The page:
The Catholic Sacraments
Through visible signs instituted by Christ, God gives us grace! The Church recognizes that this grace is conferred by the Holy Spirit when we participate in the following faith acts.
After you have read about the sacraments below, we would like to invite you to learn more. Please contact our Parish Office in the Marian Center at 317-637-3983 or by email [email protected] Also, many of the members of the Saint Mary faith community would be happy to share information about our Catholic faith. Please introduce yourselves to us!!! Together we will journey toward the face of God!
Baptism marks the entry of the believer into the Christian community. Through Baptism we are freed from sin and joined with Christ, sharing in His divinity and destined for eternal life. Baptism leaves us permanently changed, no longer the person we once were, but a new person, dying to death and sin, and rising to new life in Christ. In the words of St. Paul, "We were buried with Him through baptism into death in order that, just as Christ was raised from the dead through the glory of the Father, so too may we live a new life." (Romans 6:4).
Parents who wish their young children to be baptized into the Catholic faith are asked to attend a Baptism Preparation Class. For school-aged children and teens learning about God and the Catholic faith, we recommend education at one of the schools of the Archdiocese of Indianapolis. Father Thomas Scecina Memorial High School. If your children attend public school, Saint Mary offers Religious Education on Sunday mornings.
Those interested in being baptized and received into the Church who are of adult age are asked to journey with members of the Catholic faith for a period of initiation from September until the beginning of Easter. The process of the Rite of Christian Initiation of Adults (RCIA) allows the candidate to learn about and reflect upon God’s Word through the Scriptures, learn about our fundamental Christian beliefs, the history of the Church, and the liturgical traditions of our faith. If the candidate is ready for the salvation that God promises as a disciple in Jesus Christ, then he or she will be baptized and received into the Church at the Easter Vigil on Holy Saturday.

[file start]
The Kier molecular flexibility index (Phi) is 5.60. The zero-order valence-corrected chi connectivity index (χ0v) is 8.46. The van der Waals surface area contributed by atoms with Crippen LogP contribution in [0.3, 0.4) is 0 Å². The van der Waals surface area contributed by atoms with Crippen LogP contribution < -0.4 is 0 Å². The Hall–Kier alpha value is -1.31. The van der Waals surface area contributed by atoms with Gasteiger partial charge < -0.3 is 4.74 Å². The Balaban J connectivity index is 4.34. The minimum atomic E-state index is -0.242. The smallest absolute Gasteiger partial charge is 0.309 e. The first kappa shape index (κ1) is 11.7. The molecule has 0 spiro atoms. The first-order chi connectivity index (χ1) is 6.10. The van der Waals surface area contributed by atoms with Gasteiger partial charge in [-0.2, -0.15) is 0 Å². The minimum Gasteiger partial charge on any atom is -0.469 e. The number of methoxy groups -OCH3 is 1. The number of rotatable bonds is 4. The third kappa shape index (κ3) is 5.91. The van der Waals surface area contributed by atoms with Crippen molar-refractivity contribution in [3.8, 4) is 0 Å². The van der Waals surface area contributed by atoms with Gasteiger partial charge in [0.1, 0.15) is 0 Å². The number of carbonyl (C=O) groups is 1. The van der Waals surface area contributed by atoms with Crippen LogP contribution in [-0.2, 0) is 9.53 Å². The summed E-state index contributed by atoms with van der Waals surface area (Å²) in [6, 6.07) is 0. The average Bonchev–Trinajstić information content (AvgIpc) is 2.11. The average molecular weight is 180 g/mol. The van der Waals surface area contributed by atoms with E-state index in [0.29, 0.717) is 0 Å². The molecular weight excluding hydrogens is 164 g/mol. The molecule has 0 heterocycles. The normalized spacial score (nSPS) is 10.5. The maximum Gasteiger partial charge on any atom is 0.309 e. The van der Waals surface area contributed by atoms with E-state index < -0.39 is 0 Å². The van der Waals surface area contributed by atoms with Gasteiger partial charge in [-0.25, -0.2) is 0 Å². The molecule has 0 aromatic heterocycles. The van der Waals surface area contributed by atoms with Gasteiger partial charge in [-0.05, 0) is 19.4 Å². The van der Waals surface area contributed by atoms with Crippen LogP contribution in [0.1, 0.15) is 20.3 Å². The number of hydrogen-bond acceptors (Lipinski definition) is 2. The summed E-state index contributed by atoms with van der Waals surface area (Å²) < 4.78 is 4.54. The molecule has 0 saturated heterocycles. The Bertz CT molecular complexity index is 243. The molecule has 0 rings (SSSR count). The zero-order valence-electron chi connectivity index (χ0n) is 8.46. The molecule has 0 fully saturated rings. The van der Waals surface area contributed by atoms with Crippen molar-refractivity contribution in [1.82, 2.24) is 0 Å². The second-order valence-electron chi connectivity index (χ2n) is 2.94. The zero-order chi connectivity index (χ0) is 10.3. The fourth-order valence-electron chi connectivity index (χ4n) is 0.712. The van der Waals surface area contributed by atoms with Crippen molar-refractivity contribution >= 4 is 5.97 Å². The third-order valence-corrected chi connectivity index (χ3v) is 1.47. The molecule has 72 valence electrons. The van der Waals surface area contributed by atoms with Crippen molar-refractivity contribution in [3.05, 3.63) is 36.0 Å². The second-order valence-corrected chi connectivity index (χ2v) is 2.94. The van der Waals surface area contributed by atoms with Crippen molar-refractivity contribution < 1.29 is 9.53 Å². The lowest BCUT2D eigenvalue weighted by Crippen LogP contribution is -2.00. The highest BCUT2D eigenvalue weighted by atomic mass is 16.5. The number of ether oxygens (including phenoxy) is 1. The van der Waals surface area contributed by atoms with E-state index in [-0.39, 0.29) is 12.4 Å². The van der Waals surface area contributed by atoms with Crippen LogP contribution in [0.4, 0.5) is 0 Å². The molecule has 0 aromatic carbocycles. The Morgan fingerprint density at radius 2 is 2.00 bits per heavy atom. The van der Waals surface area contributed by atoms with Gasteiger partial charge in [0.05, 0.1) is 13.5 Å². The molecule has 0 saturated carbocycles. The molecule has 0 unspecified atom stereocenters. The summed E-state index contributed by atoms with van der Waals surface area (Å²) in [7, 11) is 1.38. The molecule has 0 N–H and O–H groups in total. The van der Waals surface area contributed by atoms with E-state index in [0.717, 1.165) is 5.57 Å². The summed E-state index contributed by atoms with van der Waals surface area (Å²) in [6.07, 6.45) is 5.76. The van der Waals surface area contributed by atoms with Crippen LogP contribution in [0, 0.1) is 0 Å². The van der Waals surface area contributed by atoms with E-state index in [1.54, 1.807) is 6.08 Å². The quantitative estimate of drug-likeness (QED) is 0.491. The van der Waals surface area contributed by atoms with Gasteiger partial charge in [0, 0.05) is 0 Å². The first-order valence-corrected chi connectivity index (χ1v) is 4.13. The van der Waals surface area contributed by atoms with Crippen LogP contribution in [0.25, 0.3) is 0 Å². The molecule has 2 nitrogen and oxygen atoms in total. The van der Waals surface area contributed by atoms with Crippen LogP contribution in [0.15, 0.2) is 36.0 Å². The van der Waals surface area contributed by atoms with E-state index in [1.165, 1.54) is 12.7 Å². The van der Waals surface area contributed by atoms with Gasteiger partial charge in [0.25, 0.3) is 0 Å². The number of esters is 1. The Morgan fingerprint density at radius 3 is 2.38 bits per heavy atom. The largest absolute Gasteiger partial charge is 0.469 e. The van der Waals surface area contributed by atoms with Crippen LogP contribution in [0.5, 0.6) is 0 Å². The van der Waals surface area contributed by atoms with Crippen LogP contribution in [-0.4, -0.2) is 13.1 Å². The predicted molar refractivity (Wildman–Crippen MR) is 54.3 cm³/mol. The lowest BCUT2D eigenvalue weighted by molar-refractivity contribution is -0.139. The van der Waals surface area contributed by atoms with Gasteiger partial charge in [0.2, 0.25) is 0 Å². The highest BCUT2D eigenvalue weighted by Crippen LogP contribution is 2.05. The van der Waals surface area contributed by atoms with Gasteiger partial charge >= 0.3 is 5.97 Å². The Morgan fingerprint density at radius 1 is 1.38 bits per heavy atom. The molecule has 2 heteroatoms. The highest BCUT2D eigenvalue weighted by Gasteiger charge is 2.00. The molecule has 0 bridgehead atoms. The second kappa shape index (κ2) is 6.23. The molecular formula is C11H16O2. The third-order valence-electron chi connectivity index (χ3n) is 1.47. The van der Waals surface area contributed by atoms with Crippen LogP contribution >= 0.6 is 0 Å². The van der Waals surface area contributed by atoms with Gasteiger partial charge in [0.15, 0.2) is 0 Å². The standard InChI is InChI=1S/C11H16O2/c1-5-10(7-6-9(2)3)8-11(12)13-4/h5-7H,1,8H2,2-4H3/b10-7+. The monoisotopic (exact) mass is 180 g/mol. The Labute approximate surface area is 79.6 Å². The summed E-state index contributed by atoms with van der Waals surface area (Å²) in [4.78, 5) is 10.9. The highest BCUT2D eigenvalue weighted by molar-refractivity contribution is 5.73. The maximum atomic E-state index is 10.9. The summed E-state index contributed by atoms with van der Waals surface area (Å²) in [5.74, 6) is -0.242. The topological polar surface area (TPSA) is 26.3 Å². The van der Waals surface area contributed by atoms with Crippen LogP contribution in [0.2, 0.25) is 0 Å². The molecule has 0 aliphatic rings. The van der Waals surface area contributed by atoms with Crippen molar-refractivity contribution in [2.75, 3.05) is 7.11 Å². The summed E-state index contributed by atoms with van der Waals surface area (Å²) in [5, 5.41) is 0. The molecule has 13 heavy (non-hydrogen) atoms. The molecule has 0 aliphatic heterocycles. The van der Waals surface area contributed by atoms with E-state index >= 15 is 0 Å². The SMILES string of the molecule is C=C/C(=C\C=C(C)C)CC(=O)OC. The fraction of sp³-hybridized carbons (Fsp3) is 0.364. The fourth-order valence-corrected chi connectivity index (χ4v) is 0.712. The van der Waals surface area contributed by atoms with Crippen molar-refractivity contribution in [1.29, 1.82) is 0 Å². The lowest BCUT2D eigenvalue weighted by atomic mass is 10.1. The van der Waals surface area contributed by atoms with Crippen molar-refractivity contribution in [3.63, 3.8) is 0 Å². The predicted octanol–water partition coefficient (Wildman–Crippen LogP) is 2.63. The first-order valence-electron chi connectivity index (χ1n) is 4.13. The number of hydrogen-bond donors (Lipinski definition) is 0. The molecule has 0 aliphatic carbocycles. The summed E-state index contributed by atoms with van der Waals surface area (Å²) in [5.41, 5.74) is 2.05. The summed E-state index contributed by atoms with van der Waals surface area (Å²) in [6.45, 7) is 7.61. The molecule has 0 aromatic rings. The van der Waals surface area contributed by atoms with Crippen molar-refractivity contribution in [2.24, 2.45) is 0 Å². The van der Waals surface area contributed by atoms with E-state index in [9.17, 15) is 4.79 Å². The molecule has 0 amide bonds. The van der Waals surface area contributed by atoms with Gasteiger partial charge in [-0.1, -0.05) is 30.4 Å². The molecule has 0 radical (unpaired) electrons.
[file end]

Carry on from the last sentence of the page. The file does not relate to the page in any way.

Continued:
The prophets of the Old Testament foretold that God's Spirit would rest upon the Messiah to sustain God’s mission. Their prophecy was fulfilled when Jesus the Messiah was conceived by the Spirit and born of the Virgin Mary. The Holy Spirit descended on Jesus on the occasion of his baptism by John.
Jesus' entire mission occurred in communion with the Spirit. Before he died, Jesus promised that the Spirit would be given to the Apostles and to the entire Church. After his death, he was raised by God in the power of the Spirit.
Jesus came and stood in the midst of The Twelve and said to them, “Peace be with you.” The disciples rejoiced at the sight of the resurrected Lord. Then Jesus said,
“Peace be with you. As the Father has sent me, so I send you.”
He then breathed on them and said, “Receive the Holy Spirit.” –John 20, 19-23
In the Sacrament of Confirmation, those of us who believe are "sealed with the gift of the Holy Spirit" and sent to be of service to the Body of Christ just as the first disciples. The seven gifts God promises us through the imparting of the Holy Spirit include wisdom, understanding, counsel, knowledge, fortitude, piety, and wonder and awe of the Lord.
Sacred Scripture begins with the creation and union of man and woman and ends with "the wedding feast of the Lamb" (Rev 19:7,9). Scripture often refers to marriage, its origin and purpose, the meaning God gave to it, and its renewal in the covenant made by Jesus with his Church. Man and Woman were created for each other.
By their marriage, the couple witnesses Christ's spousal love for the Church. One of the Nuptial Blessings in the liturgical celebration of marriage refers to this in saying, "Father, you have made the union of man and wife so holy a mystery that it symbolizes the marriage of Christ and his Church."
The Sacrament of Marriage is a covenant, which is more than a contract. Covenant always expresses a relationship between persons. The marriage covenant refers to the relationship between the husband and wife, a permanent union of persons capable of knowing and loving each other and God. The celebration of marriage is also a liturgical act, appropriately held in a public liturgy at church. Catholics are urged to celebrate their marriage within the Eucharistic Liturgy.
~ From the United States Catechism for Adults
Saint Mary Catholic Church would be delighted to host your wedding liturgy! Please review our Wedding Guide to learn how to schedule a wedding as well as to understand our procedures and guidelines. Once you have a date in mind, please use the Wedding Date Request Form to submit your request. If you have any questions, please email our Wedding Coordinator, Bridget Kosegi, at [email protected]. Thank you for your interest in having your wedding at Saint Mary!